Various chronic stress paradigms decrease new cell proliferation in the hippocampal dentate gyrus, yet the exact underlying mechanism is still unclear. In the first gap (G1) phase of the cell cycle, both stimulatory and inhibitory signals derived from the extracellular environment converge. Corticosteroids, which increase during stress and are well-known anti-mitotics, cause cells in vitro to arrest in the G1 phase. Following 3 weeks of unpredictable stress, we therefore expected a change in protein expression of various important G1 cell cycle regulators in the adult rat subgranular zone. Using quantitative immunocytochemistry, we show that particularly cyclin-dependent kinase inhibitor p27Kip1 expression is significantly increased. In addition, 3 weeks of recovery after stress normalized the numbers of p27Kip1-expressing cells, consistent with the recovered adult cell proliferation in these animals. P27Kip1-positive cells do not overlap with GFAP-staining and only to a limited extent with Ki-67-expressing cells. Numbers of cyclin E- and cyclin D1-expressing cells did not change after chronic stress. These results indicate that chronic stress causes cycling cells in the adult hippocampus to arrest in G1, thereby providing more mechanistic insight in the stress-induced decrease in cell proliferation.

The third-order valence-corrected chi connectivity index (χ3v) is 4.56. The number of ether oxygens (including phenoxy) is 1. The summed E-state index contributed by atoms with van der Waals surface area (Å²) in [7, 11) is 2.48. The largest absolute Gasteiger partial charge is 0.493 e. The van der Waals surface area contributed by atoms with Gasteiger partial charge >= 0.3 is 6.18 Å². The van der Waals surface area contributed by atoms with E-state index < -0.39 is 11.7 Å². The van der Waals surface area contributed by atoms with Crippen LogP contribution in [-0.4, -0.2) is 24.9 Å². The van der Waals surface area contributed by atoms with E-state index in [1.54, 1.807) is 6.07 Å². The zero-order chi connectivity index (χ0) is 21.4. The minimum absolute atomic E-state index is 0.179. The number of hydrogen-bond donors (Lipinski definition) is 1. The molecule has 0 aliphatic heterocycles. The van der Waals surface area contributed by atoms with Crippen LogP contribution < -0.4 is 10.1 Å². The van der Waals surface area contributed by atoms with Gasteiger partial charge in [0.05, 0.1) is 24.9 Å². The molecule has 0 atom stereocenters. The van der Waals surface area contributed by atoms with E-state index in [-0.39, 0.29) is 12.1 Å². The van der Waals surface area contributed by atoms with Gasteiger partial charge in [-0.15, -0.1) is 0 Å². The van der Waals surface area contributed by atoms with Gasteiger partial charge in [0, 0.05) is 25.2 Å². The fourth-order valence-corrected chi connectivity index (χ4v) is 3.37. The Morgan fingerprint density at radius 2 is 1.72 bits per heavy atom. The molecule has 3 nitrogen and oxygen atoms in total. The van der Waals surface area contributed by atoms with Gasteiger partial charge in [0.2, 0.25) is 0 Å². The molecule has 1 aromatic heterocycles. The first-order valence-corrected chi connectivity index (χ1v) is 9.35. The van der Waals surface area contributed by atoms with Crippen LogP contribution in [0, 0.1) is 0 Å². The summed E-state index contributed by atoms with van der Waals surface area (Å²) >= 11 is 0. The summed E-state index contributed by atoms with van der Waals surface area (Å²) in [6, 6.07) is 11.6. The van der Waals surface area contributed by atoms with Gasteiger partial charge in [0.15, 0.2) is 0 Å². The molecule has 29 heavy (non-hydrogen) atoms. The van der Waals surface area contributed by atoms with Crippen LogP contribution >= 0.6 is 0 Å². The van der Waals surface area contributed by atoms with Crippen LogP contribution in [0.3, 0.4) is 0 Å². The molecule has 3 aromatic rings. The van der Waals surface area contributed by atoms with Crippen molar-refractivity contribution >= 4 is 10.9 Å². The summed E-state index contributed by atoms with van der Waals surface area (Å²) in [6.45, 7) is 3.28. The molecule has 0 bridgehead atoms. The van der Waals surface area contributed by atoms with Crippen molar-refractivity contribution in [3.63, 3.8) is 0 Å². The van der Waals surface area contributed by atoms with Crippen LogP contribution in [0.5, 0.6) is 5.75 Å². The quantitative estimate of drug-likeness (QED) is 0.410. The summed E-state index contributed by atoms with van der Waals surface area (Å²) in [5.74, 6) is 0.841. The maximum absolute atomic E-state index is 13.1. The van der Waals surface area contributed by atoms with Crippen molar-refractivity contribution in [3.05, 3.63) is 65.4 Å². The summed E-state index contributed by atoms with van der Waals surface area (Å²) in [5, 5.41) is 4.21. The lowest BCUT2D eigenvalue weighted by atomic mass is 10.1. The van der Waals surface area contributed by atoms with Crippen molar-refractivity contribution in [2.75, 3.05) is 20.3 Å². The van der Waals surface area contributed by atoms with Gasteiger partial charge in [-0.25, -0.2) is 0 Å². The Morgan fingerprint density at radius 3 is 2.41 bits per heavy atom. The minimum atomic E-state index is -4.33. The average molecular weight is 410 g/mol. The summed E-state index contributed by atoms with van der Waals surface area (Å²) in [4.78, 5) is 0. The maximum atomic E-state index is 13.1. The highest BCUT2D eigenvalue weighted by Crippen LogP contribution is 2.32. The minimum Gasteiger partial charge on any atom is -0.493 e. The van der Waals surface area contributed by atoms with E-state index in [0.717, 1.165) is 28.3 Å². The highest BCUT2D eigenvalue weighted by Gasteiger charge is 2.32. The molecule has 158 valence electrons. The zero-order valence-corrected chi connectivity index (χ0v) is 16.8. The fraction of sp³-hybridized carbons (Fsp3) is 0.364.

|Number of pages||9|
|Publication status||Published - 2004|